Jaswal & Akhtar challenge the notion that autistic people have diminished social motivation, prompted in part by a desire to take autistic testimony seriously. We applaud their analysis and go further to suggest that future research could be enhanced by involving autistic people directly in the research process.
A 1108.6 m long core was recovered at Site U1457 located on the Indus Fan in the Laxmi Basin of the eastern Arabian Sea during IODP Expedition 355. Shipboard examinations defined five lithologic units (I to V) of the lower Paleocene to Holocene sedimentary sequence. In this study, δ13C values of sedimentary organic matter (SOM) confirm the differentiation of the lithologic units and further divide units III and IV into two subunits (1 and 2). Based on the underlying assumption that the SOM is decided primarily by a mixture of marine and terrestrial origins, δ13CSOM values at Site U1457 provide information on the terrestrial catchment conditions since late Miocene time. Low δ13CSOM values from late Miocene to late Pleistocene times are similar (c. −22.0 ‰) for the most part, reflecting a consistent contribution of terrestrial organic matter from the catchment areas characterized by dominant C3 land plants. Significantly lower δ13CSOM values (c. −24.0 ‰) in Unit III-2 (∼8 to ∼7 Ma) might be due to a greater input of C3 terrestrial organic matter. The increase in δ13CSOM values at ∼7 Ma and the appearance of high δ13CSOM values (c. −18.0 ‰) within Unit III-1 (∼7 to ∼2 Ma) indicate that C4 biomass overwhelmed the terrestrial catchment environment as a result of enhanced terrestrial aridity in the Himalayan foreland. The three-end-member simple mixing model, estimating the relative contributions of SOM from terrestrial C3 and C4 plants and marine phytoplankton, supports our interpretation of the distribution of C3 and C4 land plants in the terrestrial catchment environment.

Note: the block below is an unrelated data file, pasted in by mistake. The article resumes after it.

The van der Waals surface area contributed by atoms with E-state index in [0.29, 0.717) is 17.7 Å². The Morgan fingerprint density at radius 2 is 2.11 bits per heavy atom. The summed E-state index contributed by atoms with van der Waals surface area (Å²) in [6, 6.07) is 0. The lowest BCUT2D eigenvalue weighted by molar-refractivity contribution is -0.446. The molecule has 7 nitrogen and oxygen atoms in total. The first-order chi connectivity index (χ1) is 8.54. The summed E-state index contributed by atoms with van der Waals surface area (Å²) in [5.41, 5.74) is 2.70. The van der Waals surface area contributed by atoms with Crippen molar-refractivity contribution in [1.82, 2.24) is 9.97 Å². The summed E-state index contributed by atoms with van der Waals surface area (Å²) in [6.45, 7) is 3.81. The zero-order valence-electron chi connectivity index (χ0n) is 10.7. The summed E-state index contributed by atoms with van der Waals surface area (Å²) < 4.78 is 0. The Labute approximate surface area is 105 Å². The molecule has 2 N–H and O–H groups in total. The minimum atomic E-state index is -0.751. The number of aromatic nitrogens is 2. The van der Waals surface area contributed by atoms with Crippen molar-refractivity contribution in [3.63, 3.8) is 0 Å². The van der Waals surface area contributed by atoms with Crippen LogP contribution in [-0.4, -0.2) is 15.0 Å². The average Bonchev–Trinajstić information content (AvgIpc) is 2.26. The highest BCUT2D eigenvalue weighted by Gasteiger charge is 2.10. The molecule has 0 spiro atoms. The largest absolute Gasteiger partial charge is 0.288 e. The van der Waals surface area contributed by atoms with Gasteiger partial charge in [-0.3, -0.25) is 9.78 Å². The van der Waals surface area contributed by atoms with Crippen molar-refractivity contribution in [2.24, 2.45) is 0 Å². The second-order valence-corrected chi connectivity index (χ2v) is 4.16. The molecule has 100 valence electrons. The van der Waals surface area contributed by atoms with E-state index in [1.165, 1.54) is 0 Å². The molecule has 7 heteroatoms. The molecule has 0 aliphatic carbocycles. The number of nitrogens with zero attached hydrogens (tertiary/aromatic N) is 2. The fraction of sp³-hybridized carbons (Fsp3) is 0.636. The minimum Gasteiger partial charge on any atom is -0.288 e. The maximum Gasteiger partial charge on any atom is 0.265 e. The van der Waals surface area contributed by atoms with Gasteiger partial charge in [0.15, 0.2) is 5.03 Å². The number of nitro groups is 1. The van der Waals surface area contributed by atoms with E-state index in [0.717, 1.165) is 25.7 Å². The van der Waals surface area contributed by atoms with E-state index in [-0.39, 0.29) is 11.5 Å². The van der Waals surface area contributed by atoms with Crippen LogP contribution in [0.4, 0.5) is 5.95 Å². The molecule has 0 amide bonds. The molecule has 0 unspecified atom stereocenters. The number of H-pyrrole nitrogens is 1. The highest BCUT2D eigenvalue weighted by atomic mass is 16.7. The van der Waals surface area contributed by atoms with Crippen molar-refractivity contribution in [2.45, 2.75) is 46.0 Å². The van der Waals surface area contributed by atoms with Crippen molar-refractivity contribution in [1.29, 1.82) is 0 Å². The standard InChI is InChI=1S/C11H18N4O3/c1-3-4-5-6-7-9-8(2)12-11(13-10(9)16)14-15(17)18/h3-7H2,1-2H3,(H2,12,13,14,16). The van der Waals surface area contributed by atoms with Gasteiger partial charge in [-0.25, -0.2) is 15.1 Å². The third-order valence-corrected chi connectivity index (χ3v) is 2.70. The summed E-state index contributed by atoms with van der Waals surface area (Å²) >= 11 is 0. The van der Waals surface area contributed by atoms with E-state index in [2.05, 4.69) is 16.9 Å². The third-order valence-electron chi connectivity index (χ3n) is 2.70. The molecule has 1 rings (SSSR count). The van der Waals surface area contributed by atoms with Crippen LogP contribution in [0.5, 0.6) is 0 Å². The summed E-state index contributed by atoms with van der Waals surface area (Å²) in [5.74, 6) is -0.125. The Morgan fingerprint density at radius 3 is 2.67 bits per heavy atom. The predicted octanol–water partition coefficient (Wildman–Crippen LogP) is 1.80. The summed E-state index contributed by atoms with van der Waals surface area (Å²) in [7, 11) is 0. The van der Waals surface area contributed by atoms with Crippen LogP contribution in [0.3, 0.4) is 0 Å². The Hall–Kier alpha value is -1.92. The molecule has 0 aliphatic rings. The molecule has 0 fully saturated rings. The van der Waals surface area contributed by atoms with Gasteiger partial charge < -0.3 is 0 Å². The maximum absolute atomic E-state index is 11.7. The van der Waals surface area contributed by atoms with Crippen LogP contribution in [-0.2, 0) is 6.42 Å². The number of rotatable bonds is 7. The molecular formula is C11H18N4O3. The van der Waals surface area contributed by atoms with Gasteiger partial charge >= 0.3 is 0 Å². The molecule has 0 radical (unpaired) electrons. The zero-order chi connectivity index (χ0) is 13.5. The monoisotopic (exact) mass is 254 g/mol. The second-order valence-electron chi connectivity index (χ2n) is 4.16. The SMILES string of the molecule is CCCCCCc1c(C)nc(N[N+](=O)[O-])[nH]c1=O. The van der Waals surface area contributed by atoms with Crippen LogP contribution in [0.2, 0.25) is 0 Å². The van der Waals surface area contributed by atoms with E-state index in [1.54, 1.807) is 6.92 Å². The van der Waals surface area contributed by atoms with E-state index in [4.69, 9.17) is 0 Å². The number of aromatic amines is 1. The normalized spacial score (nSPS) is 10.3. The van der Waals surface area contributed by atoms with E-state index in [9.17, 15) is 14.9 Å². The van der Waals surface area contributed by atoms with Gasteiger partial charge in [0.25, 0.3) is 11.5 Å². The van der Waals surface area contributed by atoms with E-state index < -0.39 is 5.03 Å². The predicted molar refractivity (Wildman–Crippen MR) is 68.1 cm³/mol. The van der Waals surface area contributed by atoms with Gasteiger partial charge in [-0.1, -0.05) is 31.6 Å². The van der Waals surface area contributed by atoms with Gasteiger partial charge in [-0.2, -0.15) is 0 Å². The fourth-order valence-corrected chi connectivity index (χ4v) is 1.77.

The current short communication aimed to provide a new conceptualisation of the policy drivers of inequities in healthy eating and to make a call to action to begin populating this framework with evidence of actions that can be taken to reduce the inequities in healthy eating.
The Healthy and Equitable Eating (HE2) Framework derives from a systems-based analytical approach involving expert workshops.
Academics, government officials and non-government organisations in Australia.
The HE2 Framework extends previous conceptualisations of policy responses to healthy eating to include the social determinants of healthy eating and its social distribution, encompassing policy areas including housing, social protection, employment, education, transport, urban planning, plus the food system and environment.
As the burden of non-communicable diseases continues to grow globally, it is important that governments, practitioners and researchers focus attention on the development and implementation of policies beyond the food system and environment that can address the social determinants of inequities in healthy eating.